This book has it all: history, politics, science, literature, even math (statistics), but the masterful way these disciplines are woven together with an engaging narrative results in a rich and full, but uncluttered, story. I found its pace both fast-moving enough to keep my interest and gentle enough to prevent emotional overwhelm from precluding enjoyment of the experience. I went from clenching my jaw during the story of a raid to enjoying a reprieve in the broader annals of the history of food regulation.

In short, I highly recommend this book to anyone with an interest in food regulation, food rights, and even the relationship between food safety and personal liberty.

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American Meat: A New Documentary from Leave It Better http://eatinglocalandorganic.com/american-meat-a-new-documentary-from-leave-it-better/ http://eatinglocalandorganic.com/american-meat-a-new-documentary-from-leave-it-better/#comments Thu, 11 Apr 2013 14:32:40 +0000 Laura http://eatinglocalandorganic.com/?p=259 As Joel Salatin says in the new solution-based documentary American Meat, it’s time to “know your farmer and just completely opt out of the system”–the factory farm system. American Meat is an important film for our time because it showcases farmers who are committed to raising animals with care, and with respect. Featuring Joel Salatin, and his son Daniel Salatin, Chuck Wirtz and Dr. Fred Kirschenmann the film shows how they’re committed to this philosophy and that not only is it possible to feed the world this way, but it’s also quite profitable.

Yes, it’s time to go back to our roots when it comes to food and discover the joy of eating food from a farmer that you know and trust. Find a local screening or host one yourself at American Meat! You can also buy the documentary DVD and add it to your farm food movie collection.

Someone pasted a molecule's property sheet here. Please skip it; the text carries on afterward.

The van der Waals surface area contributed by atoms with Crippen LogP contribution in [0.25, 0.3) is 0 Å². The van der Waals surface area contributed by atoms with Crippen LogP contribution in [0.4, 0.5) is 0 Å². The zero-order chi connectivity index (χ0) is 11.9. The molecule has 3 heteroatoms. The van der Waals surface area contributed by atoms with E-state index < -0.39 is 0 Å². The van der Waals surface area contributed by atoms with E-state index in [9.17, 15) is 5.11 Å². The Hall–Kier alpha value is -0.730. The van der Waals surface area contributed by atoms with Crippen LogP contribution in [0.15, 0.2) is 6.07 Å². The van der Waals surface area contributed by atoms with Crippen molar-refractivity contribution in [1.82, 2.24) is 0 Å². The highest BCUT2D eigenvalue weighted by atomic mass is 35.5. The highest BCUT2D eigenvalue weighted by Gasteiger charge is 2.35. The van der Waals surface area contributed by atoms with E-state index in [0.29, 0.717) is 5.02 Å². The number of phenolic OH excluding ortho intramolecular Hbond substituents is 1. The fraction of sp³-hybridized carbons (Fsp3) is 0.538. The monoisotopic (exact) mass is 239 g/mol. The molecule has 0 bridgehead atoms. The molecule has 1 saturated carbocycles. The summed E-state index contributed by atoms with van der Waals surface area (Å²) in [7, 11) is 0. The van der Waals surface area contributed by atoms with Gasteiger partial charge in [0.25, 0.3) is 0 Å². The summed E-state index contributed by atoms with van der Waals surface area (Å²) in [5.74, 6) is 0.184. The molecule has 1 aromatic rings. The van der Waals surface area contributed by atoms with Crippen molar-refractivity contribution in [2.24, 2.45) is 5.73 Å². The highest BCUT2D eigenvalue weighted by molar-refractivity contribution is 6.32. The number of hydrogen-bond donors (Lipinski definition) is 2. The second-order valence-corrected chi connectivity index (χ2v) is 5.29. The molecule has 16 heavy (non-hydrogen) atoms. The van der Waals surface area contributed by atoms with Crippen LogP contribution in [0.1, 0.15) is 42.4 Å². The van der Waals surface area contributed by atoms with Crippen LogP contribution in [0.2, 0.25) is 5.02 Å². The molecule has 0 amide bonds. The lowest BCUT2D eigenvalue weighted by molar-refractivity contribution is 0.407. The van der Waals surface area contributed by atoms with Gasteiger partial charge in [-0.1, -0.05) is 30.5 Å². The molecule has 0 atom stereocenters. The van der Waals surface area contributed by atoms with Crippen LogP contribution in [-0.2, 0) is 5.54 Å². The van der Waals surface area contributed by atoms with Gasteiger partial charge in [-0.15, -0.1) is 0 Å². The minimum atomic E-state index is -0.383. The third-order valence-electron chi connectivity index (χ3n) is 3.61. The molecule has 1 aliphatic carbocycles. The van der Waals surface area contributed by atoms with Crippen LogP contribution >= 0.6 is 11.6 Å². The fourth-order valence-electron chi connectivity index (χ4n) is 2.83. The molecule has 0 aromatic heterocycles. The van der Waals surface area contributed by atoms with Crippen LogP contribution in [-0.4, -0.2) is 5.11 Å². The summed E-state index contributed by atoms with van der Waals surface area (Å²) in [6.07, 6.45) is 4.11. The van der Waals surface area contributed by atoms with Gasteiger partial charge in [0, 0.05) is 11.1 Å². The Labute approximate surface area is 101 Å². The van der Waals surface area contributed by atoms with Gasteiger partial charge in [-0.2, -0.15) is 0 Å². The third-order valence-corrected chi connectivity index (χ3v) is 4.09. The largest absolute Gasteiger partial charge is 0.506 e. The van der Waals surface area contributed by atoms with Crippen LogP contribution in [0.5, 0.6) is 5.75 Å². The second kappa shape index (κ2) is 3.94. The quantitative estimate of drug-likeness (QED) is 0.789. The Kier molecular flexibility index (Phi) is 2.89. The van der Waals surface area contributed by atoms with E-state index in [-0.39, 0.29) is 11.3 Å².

Share this post with your friends and help spread the word. Who knows? You just might end up hosting a screening for them :) .

Tell us your story! How are you trying to make the change to real farm-raised food?

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The First Supermarket http://eatinglocalandorganic.com/the-first-supermarket/ http://eatinglocalandorganic.com/the-first-supermarket/#comments Sat, 30 Mar 2013 20:52:27 +0000 editors http://eatinglocalandorganic.com/?p=121 Although the supermarket has made it easier for many people to get food on the table, it’s interesting to look at where food used to be when we harvested and packaged it for ourselves.

Where Our Food Used To Be

In this graphic from Natural News Joel Salatin reminds us where our food used to be before it was shipped en masse to large supermarkets.

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The thing we’re missing is the connection to our local food, the flavor we used to take for granted, and the community we enjoyed with family and friends. We might not have the time to grow, harvest and preserve our own food, but it sure is good to know there are local farmers, artisans and fishmongers that can do it for us!

The next time you go to your farmer’s market give your farmer or the person who made your breakfast granola and extra thank you for bringing the joy of food back home.